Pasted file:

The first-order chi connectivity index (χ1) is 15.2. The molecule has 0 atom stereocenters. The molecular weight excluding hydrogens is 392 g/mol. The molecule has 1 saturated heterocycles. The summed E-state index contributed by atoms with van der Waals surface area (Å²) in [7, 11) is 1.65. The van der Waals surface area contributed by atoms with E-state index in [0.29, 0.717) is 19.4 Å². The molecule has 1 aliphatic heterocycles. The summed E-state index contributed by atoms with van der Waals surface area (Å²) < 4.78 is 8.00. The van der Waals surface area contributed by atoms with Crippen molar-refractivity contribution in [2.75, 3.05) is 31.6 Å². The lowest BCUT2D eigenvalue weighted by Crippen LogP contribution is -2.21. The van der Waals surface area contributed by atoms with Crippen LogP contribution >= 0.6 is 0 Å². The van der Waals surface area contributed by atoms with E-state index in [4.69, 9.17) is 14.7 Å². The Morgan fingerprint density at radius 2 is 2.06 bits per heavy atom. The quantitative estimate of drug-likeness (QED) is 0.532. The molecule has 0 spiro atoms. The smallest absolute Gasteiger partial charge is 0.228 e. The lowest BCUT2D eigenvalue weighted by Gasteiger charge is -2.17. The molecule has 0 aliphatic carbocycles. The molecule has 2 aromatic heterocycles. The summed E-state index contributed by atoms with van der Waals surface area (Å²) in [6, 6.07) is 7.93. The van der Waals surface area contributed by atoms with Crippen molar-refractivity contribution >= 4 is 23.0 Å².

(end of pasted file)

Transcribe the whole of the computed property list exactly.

The first-order chi connectivity index (χ1) is 15.2. The molecule has 0 atom stereocenters. The molecular weight excluding hydrogens is 392 g/mol. The molecule has 1 saturated heterocycles. The summed E-state index contributed by atoms with van der Waals surface area (Å²) in [7, 11) is 1.65. The van der Waals surface area contributed by atoms with E-state index in [0.29, 0.717) is 19.4 Å². The molecule has 1 aliphatic heterocycles. The summed E-state index contributed by atoms with van der Waals surface area (Å²) < 4.78 is 8.00. The van der Waals surface area contributed by atoms with Crippen molar-refractivity contribution in [2.75, 3.05) is 31.6 Å². The lowest BCUT2D eigenvalue weighted by Crippen LogP contribution is -2.21. The van der Waals surface area contributed by atoms with Crippen LogP contribution >= 0.6 is 0 Å². The van der Waals surface area contributed by atoms with E-state index in [4.69, 9.17) is 14.7 Å². The Morgan fingerprint density at radius 2 is 2.06 bits per heavy atom. The quantitative estimate of drug-likeness (QED) is 0.532. The molecule has 0 spiro atoms. The smallest absolute Gasteiger partial charge is 0.228 e. The lowest BCUT2D eigenvalue weighted by Gasteiger charge is -2.17. The molecule has 0 aliphatic carbocycles. The molecule has 2 aromatic heterocycles. The summed E-state index contributed by atoms with van der Waals surface area (Å²) in [6, 6.07) is 7.93. The van der Waals surface area contributed by atoms with Crippen molar-refractivity contribution >= 4 is 23.0 Å².